Playbill Vault's Today in Theatre History: July 5

Playbill Vault   Playbill Vault's Today in Theatre History: July 5
 

1935 President Franklin D. Roosevelt signs the American National Theatre and Academy bill, calling for a self-supporting national theatre. ANTA gets off to a slow start but eventually is responsible for raising money for both the American Repertory Theatre and the Experimental Theatre. It also hosts an annual "ANTA Album" review, highlighting the best of Broadway theatre and beyond.

1962 Aspiring playwright Lanford Wilson arrives in New York, determined to start a career. Wilson has nowhere to stay and finds himself sleeping in Central Park. Fortunately, he does remain homeless forever, as Wilson soon becomes a highly successful, Pulitzer-winning playwright. He immortalizes the date of his New York arrival as the title of his well-known 1978 play, Fifth of July.

1976 It's no Mousetrap, but Agatha Christie's new mystery thriller, Murder in the Vicarage, runs an impressive 1,776 performances. Having already premiered at the West End's Savoy Theatre, the production opens today at the Fortune Theatre.

1998 Eli Wallach, who originated the title role in Visiting Mr. Green, steps out of the play running Off-Broadway at the Union Square Theatre. The play is about an unlikely friendship that develops when a young executive nearly runs over a Jewish octogenarian. Replacing the Drama Desk-nominated Wallach two days later is Hal Linden.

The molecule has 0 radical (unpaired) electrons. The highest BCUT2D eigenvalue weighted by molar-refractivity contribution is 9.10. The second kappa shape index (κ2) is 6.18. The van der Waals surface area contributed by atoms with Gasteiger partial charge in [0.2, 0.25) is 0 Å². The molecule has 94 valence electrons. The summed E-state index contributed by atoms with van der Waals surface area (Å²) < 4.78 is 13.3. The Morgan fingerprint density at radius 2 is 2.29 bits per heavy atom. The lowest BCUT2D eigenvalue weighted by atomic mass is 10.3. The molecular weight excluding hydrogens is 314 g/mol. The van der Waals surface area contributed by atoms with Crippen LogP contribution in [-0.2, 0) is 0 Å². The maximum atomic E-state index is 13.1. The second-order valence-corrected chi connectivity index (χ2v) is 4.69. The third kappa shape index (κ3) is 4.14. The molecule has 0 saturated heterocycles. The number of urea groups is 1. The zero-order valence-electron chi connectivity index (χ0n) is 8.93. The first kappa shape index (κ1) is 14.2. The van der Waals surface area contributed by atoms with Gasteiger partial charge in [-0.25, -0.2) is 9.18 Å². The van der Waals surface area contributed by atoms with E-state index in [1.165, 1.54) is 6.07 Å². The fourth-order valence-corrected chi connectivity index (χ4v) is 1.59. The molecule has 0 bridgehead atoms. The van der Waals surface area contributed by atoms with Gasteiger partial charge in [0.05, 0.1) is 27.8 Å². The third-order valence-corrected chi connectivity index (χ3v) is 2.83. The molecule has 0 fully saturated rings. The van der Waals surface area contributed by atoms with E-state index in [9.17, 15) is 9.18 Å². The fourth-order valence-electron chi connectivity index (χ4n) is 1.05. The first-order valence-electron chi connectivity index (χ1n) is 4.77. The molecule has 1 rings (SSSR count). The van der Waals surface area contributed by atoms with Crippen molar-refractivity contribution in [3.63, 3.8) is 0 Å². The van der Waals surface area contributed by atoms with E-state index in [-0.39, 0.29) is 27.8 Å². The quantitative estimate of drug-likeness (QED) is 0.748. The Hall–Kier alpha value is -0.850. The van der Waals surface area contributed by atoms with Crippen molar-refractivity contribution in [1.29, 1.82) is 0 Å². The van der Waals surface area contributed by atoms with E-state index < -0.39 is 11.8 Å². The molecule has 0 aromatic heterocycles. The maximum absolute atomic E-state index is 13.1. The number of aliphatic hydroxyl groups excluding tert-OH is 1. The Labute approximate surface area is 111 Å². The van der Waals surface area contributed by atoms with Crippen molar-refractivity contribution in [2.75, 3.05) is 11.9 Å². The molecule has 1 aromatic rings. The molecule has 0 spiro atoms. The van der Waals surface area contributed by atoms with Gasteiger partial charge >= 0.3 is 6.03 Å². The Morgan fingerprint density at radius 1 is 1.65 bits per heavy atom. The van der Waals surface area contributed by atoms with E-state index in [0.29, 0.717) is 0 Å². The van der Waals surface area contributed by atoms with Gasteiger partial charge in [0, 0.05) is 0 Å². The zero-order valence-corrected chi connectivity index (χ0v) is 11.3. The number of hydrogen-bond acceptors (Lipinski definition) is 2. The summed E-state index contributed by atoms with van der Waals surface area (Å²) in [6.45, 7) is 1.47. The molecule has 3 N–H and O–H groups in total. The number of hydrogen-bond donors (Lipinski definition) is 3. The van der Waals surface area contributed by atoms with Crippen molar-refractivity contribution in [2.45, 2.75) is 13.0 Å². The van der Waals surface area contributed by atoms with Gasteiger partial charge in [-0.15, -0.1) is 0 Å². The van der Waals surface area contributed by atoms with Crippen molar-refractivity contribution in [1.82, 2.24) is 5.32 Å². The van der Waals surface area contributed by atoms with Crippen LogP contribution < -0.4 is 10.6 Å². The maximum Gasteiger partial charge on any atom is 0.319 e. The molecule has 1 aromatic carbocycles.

2012 Alan Cumming is a psychiatric patient reliving the story of Macbeth in a one-man adaptation of the William Shakespeare tragedy, presented at the Rose Theater as part of the 2012 Lincoln Center Festival. John Tiffany and Andrew Goldberg direct the National Theatre of Scotland production, which returns to New York the following year for a limited Broadway run.

2014 Rosemary Murphy, a veteran stage actor who was thrice nominated for a Tony Award, and won an Emmy for playing Sara Delano Roosevelt in the 1976 TV mini-series Eleanor and Franklin, dies at age 89. Ms. Murphy appeared in more than a dozen Broadway shows over nearly five decades. She collected her Tony Award nominations for her performance as Dorothea Bates in Tennessee Williams' Period of Adjustment in 1960; the comedy Any Wednesday in 1964; and for the original 1967 staging of Edward Albee's A Delicate Balance, in which she played the salty sister Claire to co-stars Hume Cronyn and Jessica Tandy.

More of Today's Birthdays: Jean Cocteau 1889. Katherine Helmond 1928. Shirley Knight 1936. Douglas Sills 1960. Edie Falco 1963.

Watch highlights from Alan Cumming in Macbeth:

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